Tuesday, July 21, 2009

Traditional British Food, Part 15: Pastry and Prerogative

Ride a cock-horse to Banbury Cross,
To see an old lady upon a white horse.
Rings on her fingers, and bells on her toes,
She shall have music wherever she goes.

I was very lucky and got to spend some time with Rebecca Friday-before-last (I've been absent a while, haven't I?) since she was passing through Wichita. She told me how she's been up to her ears in Bate's Case. Attention, dear reader: it's time to get out your copy of The Stuart Constitution. (It just occured to me that quite a few of my readers probably do have a copy lying around somewhere.) Anyhow, we'll just say it all started with currants. In honor of Rebecca's increased knowledge of import duties and absolutism:

Bate's Case Banbury Cakes**

Yields 8

1 pound puff pastry, thawed
Egg white, beaten
3 tablespoons sugar

For the filling:
1/4 cup butter, melted and cooled
4 ounces dried currants (3/4 cup)
1/4 cup candied lemon peel, finely chopped
1 1/4 teaspoons mixed spice
1/3 cup granulated sugar
1 tablespoon white rum

Preheat oven to 425 degrees Fahrenheit. Measure all the filling ingredients into the pan with the cooled butter (I'm trying to save you some dish washing) and stir together. Set aside.

On a lightly floured surface, roll out the puff pastry. It should be so very thin that you're afraid it's going to tear, but not so thin that it actually does tear. Cut out eight 6-inch circles (or something like a circle) and place a heaping tablespoonful of filling in the middle of each circle. Fold the pastry over the filling and seal with the tines of a fork. With a sharp knife, make three slashes in the center of the pastry. Brush each pastry with egg white and sprinkle sugar over the tops.

Carefully transfer the pastries to a baking sheet and bake in the middle of the oven for twenty minutes. Check the heat after ten minutes and turn the heat down (or even off), if necessary, to prevent the pastry from over-browning. When the pastry has browned and the sugar has formed a crisp coating, the Banbury Cakes are finished and just need to be cooled on a wire rack before enjoying.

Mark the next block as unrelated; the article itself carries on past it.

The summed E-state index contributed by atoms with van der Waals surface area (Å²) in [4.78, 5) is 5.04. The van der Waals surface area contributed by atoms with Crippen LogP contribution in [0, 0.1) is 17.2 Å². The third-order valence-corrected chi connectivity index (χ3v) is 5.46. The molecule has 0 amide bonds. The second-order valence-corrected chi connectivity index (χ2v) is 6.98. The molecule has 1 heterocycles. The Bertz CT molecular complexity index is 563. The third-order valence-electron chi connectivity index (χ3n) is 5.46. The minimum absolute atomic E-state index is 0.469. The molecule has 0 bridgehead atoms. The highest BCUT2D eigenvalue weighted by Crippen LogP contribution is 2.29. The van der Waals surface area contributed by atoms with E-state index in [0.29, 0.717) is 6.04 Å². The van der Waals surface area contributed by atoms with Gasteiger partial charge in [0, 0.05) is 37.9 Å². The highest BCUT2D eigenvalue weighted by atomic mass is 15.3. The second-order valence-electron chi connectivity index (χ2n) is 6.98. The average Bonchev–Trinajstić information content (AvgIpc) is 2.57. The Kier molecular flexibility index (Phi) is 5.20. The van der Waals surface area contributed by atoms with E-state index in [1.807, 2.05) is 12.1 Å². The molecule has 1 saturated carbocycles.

I've finished The Portrait of a Lady and I don't know whether I liked it or not. I was reading like a crazy woman for the first few chapters and then I lost interest for a bit and had to make myself read and then I finished up the last dozen chapters in record time because I wanted to know what would happen. I thought the book would have gone in a very different direction than it did. There was also a space of time while I was reading the middle portion of the book that I didn't care about a single character. That being said, I was really struck with the enormous, and yet petty, cruelty of two of the main characters (I won't name names, just in case you haven't read it). I'm glad I read the book, I just don't think I'll ever want to read it again.

I've moved on to reading Ivanhoe. At the risk of losing any remaining literary credibility, I must admit to really liking Sir Walter Scott. Sometimes it's nice to read something easy and entertaining. Plus, I can't read any more Jane Austen at present. Out of the complete works, I got through Sense and Sensibility and Pride and Prejudice and then gave up (oh and I read Northanger Abbey last summer). I read part of Mansfield Park and just didn't want to go on. I wasn't interested in any of the characters or the plot or anything. Aside from Pride and Prejudice, I haven't been that impressed. So, that's why you haven't heard anything more about the book club that I was supposed to attend. That, and I was afraid of becoming an unfortunate-looking, obese, lonely, crazy-cat-lady-trying-to-find-Mr.-Darcy like a good number of the other participants. It was just too bleak.

*Blanche Fisher Wright, The Real Mother Goose (New York: Barnes & Noble, 1992), 20.

**Yes, it is very strange that something that is so obviously a pastry should be called a cake. In Good Things in England, the 1615 recipe for Banbury Cakes is very similar to Hot Cross Buns, but the 1929 recipe ("A Modern Recipe") is almost exactly the same as the one from Jane Grigson's British Cookery, upon which my recipe is based. I'd love to know how Banbury Cakes evolved from buns to pies.

1 comment:

  1. Love it! I will have to try them...and then try to forget about the case that inspired them!


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